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Posted on Mar 26, 2013 in Short Strikes
Fasizzle
by Dr. Todd Kuhn
FWC-seatrout-release
Courtesy FWC

Admittedly, there are things I regret. Like every once-in-a-great-while I'll catch my fingers cranking up Cyndi Lauper's “Girls Just Wanna Have Fun” as I limp down the road in my old pickup. Or, I'll find myself half-heartedly humming off key into a hymnal; daydreaming of soakin’ a croaker on the end of a bottom rig.

I'm doing my best to do better—and that goes for my fishing too.

As a big fan of catch-and-release, I rejoice when one goes flawlessly.

Likewise, I shudder when one shuffles off the track. With summertime peeking around the corner, prudent handling of fish becomes of paramount importance. As the mercury rises, dissolved oxygen levels in local estuaries decline. Limited oxygen and warming waters stress fish to a point where their survival is easily compromised.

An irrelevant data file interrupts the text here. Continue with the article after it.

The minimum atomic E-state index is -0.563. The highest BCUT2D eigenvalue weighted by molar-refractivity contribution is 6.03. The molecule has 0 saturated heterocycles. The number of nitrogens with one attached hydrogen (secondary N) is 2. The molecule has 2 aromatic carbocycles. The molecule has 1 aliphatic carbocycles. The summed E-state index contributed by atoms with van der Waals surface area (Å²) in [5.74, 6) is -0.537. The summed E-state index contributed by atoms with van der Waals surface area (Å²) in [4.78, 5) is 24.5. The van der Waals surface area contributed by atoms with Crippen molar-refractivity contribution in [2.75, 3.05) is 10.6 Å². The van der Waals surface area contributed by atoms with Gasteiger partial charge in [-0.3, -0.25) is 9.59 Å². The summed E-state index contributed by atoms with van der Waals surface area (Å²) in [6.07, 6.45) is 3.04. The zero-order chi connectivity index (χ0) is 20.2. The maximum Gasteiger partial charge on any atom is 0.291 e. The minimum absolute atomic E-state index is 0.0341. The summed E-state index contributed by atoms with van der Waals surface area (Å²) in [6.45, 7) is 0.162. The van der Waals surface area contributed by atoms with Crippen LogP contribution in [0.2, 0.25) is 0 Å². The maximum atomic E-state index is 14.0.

To minimize fish mortality rates, give these a try next time out.

1. Time out. The longer a fish is out of the water, the more stressed it becomes. Move quickly to remove hooks, returning fish to the water ASAP.

2. Handle with care. Make certain your hands are wet when handling fish thus minimizing the damage to their protective slime coating.

3. Fight time. Nothing's more exciting than a prolonged fish fight. However, the longer it is, the more stressed the fish grows and the less likely its safe return to the water.

4. Revival. For those fish who're just pooped at the battle’s end—gently revive them until they're ready to go alone.

5. Singularity. When possible, opt for single hooks. By avoiding trebles, you minimize unhooking times, which minimizes handling and maximizes survival rates.